The Three Musketeers
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Image by Maurice Leloir, 1894
Author Alexandre Dumas
Original title Les Trois Mousquetaires
Genre(s) Historical novel
Publication date March–July 1844 (serialised)
Media type Print (Hardcover)
Followed by Twenty Years After, The Vicomte de Bragelonne
For other uses, see The Three Musketeers (disambiguation).
The Three Musketeers (French: Les Trois Mousquetaires) is a novel by Alexandre Dumas, père. Set in the seventeenth century, it recounts the adventures of a young man named d'Artagnan after he leaves home to become a guard of the musketeers. D'Artagnan is not one of the musketeers of the title; those are his friends Athos, Porthos, and Aramis; inseparable friends who live by the motto "all for one, one for all" ("tous pour un, un pour tous").
The story of d'Artagnan is continued in Twenty Years After and The Vicomte de Bragelonne. Those three novels by Dumas are together known as the d'Artagnan Romances.
The Three Musketeers was first published in serial form in the magazine Le Siècle between March and July 1844.Origin
In the very first sentences of his preface Alexandre Dumas indicated as his source Mémoires de Monsieur d'Artagnan, printed by Pierre Rouge in Amsterdam. It was in this book, he said, that d'Artagnan relates his first visit to M. de Tréville, captain of the Musketeers, where in the antechamber he met three young men with the names Athos, Porthos and Aramis. This information struck the imagination of Dumas so much—he tells us—that he continued his investigation and finally encountered once more the names of the three musketeers in a manuscript with the title Mémoire de M. le comte de la Fère, etc. Elated—so continues his yarn—he asked permission to reprint the manuscript. Permission granted:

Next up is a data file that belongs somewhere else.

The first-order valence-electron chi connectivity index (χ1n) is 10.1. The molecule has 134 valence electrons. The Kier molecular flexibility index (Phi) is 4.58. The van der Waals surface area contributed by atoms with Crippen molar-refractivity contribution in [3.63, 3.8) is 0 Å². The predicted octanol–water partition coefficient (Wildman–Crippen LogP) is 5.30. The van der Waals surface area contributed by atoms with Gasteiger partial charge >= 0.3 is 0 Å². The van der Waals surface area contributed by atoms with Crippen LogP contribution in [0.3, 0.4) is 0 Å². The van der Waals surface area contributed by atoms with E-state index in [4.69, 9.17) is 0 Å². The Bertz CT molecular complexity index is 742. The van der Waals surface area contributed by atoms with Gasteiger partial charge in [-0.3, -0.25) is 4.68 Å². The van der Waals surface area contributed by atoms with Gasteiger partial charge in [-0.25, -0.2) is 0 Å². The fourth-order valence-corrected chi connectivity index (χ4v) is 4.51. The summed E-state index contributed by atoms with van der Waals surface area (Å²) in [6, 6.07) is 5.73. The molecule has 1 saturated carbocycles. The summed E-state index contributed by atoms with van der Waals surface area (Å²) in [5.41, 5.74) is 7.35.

"Well, it is the first part of this precious manuscript that we offer today to our readers, while giving it back its more convenient title and under the engagement to publish immediately the second part should this first part be successful. In the meantime, as the godfather is as good as a second father, we invite the reader to address himself to us, and not to the Comte de La Fère, about his pleasure or boredom. This being said, let's get on with our story."
The book he referred to was Mémoires de M .d'Artagnan, capitaine lieutenant de la première compagnie des Mousquetaires du Roi (Memoirs of Mister d'Artagnan, Lieutenant Captain of the first company of the King's Musketeers) by Gatien de Courtilz de Sandras (Cologne, 1700). The book was borrowed from the Marseille public library, and the card-index remains to this day; Dumas kept the book when he went back to Paris.
Attention to the extent of Dumas's preface is called for when compared with the recent analysis (2008) of the book's origin by Roger MacDonald in his The Man in the Iron Mask:The True Story of the Most Famous Prisoner in History and the Four Musketeers where the identity of the man in the iron mask is presented as real history.
Following Dumas's lead in his preface, Eugène d'Auriac (de la Bibliothèque Royale) in 1847 was able to write the biography of d'Artagnan: d'Artagnan, Capitaine-Lieutenant des Mousquetaires – Sa vie aventureuse – Ses duels – etc based on Courtilz de Sandras. This work and especially its introduction with reference to the preface is uncited by MacDonald.